By Peter Jackson
Peter Moore's relatives are meeting the prime minister on Thursday
The family of a British man kidnapped in Iraq is preparing to spend its second Christmas without him as efforts continue to secure his release.
On Friday, almost 19 months after Peter Moore and four other Britons were abducted, about 35 friends held a vigil at St Bride's Church in London's Fleet Street, saying his case needs a higher profile.
Mr Moore's stepmother Pauline Sweeney, and the families of the other captured men, are meeting Prime Minister Gordon Brown on Thursday.
She told BBC News: "There is an awful lot being done behind the scenes. We're privy to sensitive information we can't share.
"Although we're very touched by the vigil, we do reiterate please not to take things into your own hands no matter how well intentioned. It could jeopardise matters."
She said the families have also had contact and support from former hostage Terry Waite.
Mr Moore, 32, was working as a technology consultant at the Ministry of Finance building in Baghdad when he and four other men were abducted on 29 May, 2007.
A tape, purporting to come from the kidnappers, has since alleged one of them, a man known as Jason, killed himself on 25 May 2008.
The names of the men held with Mr Moore have been withheld at the request of the Foreign Office.
In May friends who worked and travelled with the IT worker set up an internet blog plus a group on the social networking site Facebook.
Their campaigning website, For Pete's Sake, explained why.
"It is hoped that if more can be known about Pete and the ideals he represents, then pressure can be brought to bear upon those in a position to negotiate for his and his fellow captives release," it stated.
"Past experiences have shown that sustained campaigns for the release of hostages can produce results - Terry Waite and Alan Johnston for example."
Mrs Sweeney, from Lincoln, said: "At this time of year it's particularly difficult, you have to try and remain positive and carry on for the family.
"You have good and bad days, something will remind you of him. At this time of year we'd be asking when we'd see him and about presents.
"He'll cope better than most... he's a very amiable chap who's done lots of volunteer work. People gravitate towards him, but after 19 months who's to say how anyone will be coping?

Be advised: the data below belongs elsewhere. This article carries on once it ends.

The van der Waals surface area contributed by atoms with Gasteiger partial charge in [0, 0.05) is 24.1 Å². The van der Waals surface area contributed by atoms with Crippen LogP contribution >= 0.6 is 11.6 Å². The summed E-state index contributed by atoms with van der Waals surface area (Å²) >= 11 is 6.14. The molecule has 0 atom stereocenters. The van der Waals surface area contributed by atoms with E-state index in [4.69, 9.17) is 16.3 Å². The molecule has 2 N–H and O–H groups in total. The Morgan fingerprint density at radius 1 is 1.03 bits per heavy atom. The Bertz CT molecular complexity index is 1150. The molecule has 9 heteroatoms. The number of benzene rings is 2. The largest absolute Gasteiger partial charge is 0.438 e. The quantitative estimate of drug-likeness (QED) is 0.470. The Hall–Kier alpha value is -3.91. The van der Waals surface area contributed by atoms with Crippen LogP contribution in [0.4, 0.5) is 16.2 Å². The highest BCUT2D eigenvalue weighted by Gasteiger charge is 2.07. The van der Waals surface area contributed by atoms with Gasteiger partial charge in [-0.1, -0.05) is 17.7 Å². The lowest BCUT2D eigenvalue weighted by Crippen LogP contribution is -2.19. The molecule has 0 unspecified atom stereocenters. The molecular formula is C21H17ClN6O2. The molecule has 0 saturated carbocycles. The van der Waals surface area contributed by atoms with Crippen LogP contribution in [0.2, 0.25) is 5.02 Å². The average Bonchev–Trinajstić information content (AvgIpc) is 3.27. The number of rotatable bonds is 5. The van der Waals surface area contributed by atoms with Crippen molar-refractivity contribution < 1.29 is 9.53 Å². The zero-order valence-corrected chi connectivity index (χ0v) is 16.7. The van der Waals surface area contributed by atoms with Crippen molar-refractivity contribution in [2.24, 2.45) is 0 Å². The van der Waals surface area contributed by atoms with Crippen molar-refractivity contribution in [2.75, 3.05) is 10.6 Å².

"He is someone that copes well, but it's the boredom and stuff like that that pulls you down."
British peace activist and former Iraqi hostage Norman Kember said his case had an enormous amount of publicity.
"I had weekly vigils in Trafalgar Square and in most cities in this country...so we were very high profile from that point of view," he told BBC News.
"Whether or not the Foreign Office liked it, I don't know, it plays everything very close to its chest and likes to work quietly behind the scenes.
"We were certainly well in the public eye. I can't say if that was a good thing, but it was a great support to my wife to feel there was this support for her.
"Whether or not it speeded up our release one second, I don't know, I don't think it slowed it down shall we say."
He said the Foreign Office's news blackout policy was "reasonable" as long as the relatives were kept well informed.
He added: "The families have to keep hoping. The current situation in Iraq is so much in flux that you don't know what is going to happen. You have to keep holding on."
A Foreign Office spokesman said: "We continue to do everything we can to try and secure the safe release of the hostages and our sympathy is with the families.
"We call on those holding British and other hostages to release them immediately and unconditionally so they can be reunited with their families and friends.
"It's our policy when lives are at risk not to discuss the details of cases such as these, especially the personal details of those being held."